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Journal ArticleDOI

Two Algorithms for Computing All Spanning Trees of a Simple, Undirected, and Connected Graph: Once Assuming a Complete Graph

01 Jan 2018-IEEE Access (Institute of Electrical and Electronics Engineers (IEEE))-Vol. 6, pp 56290-56300

TL;DR: This paper proposes altogether different and new approaches for the computation of all possible spanning trees of a simple, undirected, and connected graph and proposes to have novelties and limitations of its own.

AbstractIn this paper, we have proposed altogether different and new approaches for the computation of all possible spanning trees of a simple, undirected, and connected graph. Our proposed algorithms have the capability to solve the major bottlenecks in this area, namely, generation of duplicate trees and circuit checking. In the first algorithm, the given graph has been converted to its corresponding weighted complete graph, which proposes to have novelties and limitations of its own. In addition, we have also proposed another related algorithm, and as a result, we have been able to come up with new ideas in this research domain of graph theory.

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Citations
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Book ChapterDOI
01 Jan 2021
Abstract: The objective of this paper is to propose an algorithm to generate all possible structures of spanning trees of an undirected complete graph of n vertices. The process starts with a star-tree (T) of the given complete graph and then replacing the edges of T one by one to generate different possible structures like chain, branch, etc. These spanning tree structures repeat themselves as we move from lower to higher values of n. The authors have attempted to find out some generalized expressions for different structures of spanning trees for a complete graph of order n.

1 citations


References
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Book
01 Jan 1974

1,201 citations

Journal ArticleDOI
N.R. Malik1
01 Oct 1975
TL;DR: Graph Theory and Its Applications to Problems of Society and its Applications to Algorithms and Computer Science.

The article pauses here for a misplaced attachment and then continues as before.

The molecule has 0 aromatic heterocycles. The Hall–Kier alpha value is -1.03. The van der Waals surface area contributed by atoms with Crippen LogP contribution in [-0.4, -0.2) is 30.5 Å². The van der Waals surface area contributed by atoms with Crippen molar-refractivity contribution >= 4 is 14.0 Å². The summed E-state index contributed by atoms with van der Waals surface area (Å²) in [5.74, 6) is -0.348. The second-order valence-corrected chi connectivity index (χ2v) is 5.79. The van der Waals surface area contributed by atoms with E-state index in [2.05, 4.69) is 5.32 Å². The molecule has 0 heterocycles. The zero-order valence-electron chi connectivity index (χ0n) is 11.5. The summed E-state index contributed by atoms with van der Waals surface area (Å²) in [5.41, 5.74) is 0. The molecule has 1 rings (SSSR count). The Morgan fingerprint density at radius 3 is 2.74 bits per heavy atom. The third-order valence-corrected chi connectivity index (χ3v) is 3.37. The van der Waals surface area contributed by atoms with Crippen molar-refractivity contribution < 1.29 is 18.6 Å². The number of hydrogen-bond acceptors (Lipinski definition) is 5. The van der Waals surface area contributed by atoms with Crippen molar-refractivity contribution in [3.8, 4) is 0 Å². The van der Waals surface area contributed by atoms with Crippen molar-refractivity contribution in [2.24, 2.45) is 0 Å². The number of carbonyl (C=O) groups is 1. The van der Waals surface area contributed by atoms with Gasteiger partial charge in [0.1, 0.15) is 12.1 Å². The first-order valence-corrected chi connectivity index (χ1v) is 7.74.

Abstract: Introductory Graph Theory with ApplicationsGraph Theory with ApplicationsResearch Topics in Graph Theory and Its ApplicationsChemical Graph TheoryMathematical Foundations and Applications of Graph EntropyGraph Theory with Applications to Engineering and Computer ScienceGraphs Theory and ApplicationsQuantitative Graph TheoryApplied Graph TheoryChemical Graph TheoryA First Course in Graph TheoryGraph TheoryGraph Theory with ApplicationsGraph Theory with ApplicationsSpectra of GraphsFuzzy Graph Theory with Applications to Human TraffickingApplications of Graph TheoryChemical Applications of Graph TheoryRecent Advancements in Graph TheoryA Textbook of Graph TheoryGraph Theory and Its Engineering ApplicationsGraph Theory, Combinatorics, and ApplicationsAdvanced Graph Theory and CombinatoricsTopics in Intersection Graph TheoryGraph Theory with Applications to Engineering and Computer ScienceGraph Theory and Its Applications, Second EditionHandbook of Research on Advanced Applications of Graph Theory in Modern SocietyGraph Theory with Applications to Algorithms and Computer ScienceGraph TheoryGraph Theory with Algorithms and its ApplicationsGraph TheoryGraph Theory with ApplicationsGraph Theory ApplicationsHandbook of Graph TheoryGraph Theory and Its Applications to Problems of SocietyBasic Graph Theory with ApplicationsTen

756 citations


"Two Algorithms for Computing All Sp..." refers background in this paper

  • ...Sir Arthur Cayley proposed a formula which states, if Tn is the number of trees of a complete graph of n vertices, then Tn = nn−2 [22]–[24]....

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Journal ArticleDOI
TL;DR: An algorithm for finding all spanning trees (arborescences) of a directed graph is presented that uses backtracking and a method for detecting bridges based on depth-first search.
Abstract: An algorithm for finding all spanning trees (arborescences) of a directed graph is presented. It uses backtracking and a method for detecting bridges based on depth-first search. The time required is $O(V + E + EN)$ and the space is $O(V + E)$, where V, E, and N represent the number of vertices, edges, and spanning trees, respectively. If the graph is undirected, the time decreases to $O(V + E + VN)$, which is optimal to within a constant factor. The previously best-known algorithm for undirected graphs requires time $O(V + E + EN)$.